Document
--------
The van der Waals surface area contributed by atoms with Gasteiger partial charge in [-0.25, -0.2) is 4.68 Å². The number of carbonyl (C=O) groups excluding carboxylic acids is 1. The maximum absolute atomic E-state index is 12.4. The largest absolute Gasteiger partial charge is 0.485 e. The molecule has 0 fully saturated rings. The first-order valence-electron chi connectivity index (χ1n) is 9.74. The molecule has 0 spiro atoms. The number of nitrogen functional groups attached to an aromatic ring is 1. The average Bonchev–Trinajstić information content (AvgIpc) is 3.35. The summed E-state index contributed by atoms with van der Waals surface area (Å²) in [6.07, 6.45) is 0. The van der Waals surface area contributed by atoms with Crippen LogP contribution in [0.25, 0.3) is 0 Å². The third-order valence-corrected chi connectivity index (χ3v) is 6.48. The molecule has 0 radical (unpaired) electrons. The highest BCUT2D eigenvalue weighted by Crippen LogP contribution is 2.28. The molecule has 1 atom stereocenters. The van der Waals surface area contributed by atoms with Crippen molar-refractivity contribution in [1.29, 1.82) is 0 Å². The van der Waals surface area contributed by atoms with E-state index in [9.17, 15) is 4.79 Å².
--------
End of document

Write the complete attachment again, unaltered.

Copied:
The van der Waals surface area contributed by atoms with Gasteiger partial charge in [-0.25, -0.2) is 4.68 Å². The number of carbonyl (C=O) groups excluding carboxylic acids is 1. The maximum absolute atomic E-state index is 12.4. The largest absolute Gasteiger partial charge is 0.485 e. The molecule has 0 fully saturated rings. The first-order valence-electron chi connectivity index (χ1n) is 9.74. The molecule has 0 spiro atoms. The number of nitrogen functional groups attached to an aromatic ring is 1. The average Bonchev–Trinajstić information content (AvgIpc) is 3.35. The summed E-state index contributed by atoms with van der Waals surface area (Å²) in [6.07, 6.45) is 0. The van der Waals surface area contributed by atoms with Crippen LogP contribution in [0.25, 0.3) is 0 Å². The third-order valence-corrected chi connectivity index (χ3v) is 6.48. The molecule has 0 radical (unpaired) electrons. The highest BCUT2D eigenvalue weighted by Crippen LogP contribution is 2.28. The molecule has 1 atom stereocenters. The van der Waals surface area contributed by atoms with Crippen molar-refractivity contribution in [1.29, 1.82) is 0 Å². The van der Waals surface area contributed by atoms with E-state index in [9.17, 15) is 4.79 Å².